Walter S. Clarke and Robert Gosende, “Somalia: Can a Collapsed State Reconstitute
Itself?” in State Failure and State Weakness in a Time of Terror, ed. Robert I. Rotberg
(Washington, DC: Brookings Institution Press, 2003), 27.
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in a particular location.
In Somalia, even that most basic measure does not apply, where
many actors administer security and the provision of political goods.
Orthodox measures of state failure leave no space for partial successes and
failures. With the end of the interim mandate in February of 2012, Somalia‟s transitional
federal government became permanent, as President Hassan Shiekh Mohamud took
office in Mogadishu. Though the government does not possess the capacity to govern
large areas of territory in Southern Somalia on its own, it is the first centrally recognized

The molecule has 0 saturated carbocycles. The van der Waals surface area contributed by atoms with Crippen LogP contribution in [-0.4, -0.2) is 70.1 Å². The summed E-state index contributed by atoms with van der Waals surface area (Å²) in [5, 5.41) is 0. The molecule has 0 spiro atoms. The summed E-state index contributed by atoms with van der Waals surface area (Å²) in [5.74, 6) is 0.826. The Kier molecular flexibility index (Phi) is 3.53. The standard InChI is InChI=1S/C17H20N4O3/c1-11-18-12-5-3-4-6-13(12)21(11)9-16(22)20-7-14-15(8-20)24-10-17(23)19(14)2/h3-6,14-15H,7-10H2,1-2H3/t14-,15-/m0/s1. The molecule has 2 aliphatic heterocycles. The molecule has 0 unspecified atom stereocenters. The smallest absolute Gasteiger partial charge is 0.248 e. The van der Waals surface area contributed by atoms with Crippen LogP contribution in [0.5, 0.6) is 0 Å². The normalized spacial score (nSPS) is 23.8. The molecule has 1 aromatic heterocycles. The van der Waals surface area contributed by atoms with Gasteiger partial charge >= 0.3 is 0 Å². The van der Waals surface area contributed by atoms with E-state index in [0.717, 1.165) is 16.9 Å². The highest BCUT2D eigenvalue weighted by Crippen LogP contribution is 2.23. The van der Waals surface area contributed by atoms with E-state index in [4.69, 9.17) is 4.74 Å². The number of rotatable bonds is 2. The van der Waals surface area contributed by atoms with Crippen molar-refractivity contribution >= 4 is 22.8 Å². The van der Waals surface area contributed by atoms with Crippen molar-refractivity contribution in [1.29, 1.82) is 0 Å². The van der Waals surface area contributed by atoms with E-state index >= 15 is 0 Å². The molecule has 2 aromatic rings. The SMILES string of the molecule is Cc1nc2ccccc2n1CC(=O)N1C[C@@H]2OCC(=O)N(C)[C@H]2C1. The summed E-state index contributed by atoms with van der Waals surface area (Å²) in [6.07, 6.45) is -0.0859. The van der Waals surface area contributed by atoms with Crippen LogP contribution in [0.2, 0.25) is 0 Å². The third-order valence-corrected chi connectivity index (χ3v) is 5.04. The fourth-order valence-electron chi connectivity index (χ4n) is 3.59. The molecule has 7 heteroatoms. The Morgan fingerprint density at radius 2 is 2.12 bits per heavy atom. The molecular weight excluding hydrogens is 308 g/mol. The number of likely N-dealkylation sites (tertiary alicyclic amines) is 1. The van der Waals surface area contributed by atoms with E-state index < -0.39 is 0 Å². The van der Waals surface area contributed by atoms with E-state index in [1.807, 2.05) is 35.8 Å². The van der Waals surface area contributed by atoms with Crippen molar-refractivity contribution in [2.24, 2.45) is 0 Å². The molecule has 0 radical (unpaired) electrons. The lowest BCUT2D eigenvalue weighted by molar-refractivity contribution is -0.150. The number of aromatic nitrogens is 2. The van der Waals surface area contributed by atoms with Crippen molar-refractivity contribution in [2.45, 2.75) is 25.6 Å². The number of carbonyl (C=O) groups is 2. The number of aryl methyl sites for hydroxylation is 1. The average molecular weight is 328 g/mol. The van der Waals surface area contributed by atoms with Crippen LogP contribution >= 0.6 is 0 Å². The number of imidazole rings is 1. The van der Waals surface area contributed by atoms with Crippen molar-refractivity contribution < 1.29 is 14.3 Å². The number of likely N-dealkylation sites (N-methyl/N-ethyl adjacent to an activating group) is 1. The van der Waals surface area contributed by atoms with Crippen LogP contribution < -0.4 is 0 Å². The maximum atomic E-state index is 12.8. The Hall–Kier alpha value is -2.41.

authority that the country has had since the fall of Mohammed Siad Barre in 1991. While
Mohamud‟s government cannot be expected to be the sole source of political authority in
the country as it would be in a developed nation-state, the recent successes of central
governance in Somalia and the relative reemergence of Mogadishu as an urban center are
undoubtedly impressive.
Why, then, is the state failure definition supposedly misappropriated in Somalia?
After all, the long term success of the federal government project is largely dependent on
external forces: the whims of international aid, and the African Union Mission in
Somalia, a peacekeeping mission which pits parties such as Ethiopia, Kenya, and Uganda
against the insurgency. Even then, their motives are questionable: each side seems eager
to perpetuate the vacuum of governance in Somalia to their own advantage.

Robert Rotberg, “The Failure and Collapse of Nation-States: Breakdown, Prevention,
and Repair,” in When States Fail: Causes and Consequences, ed. Robert I. Rotberg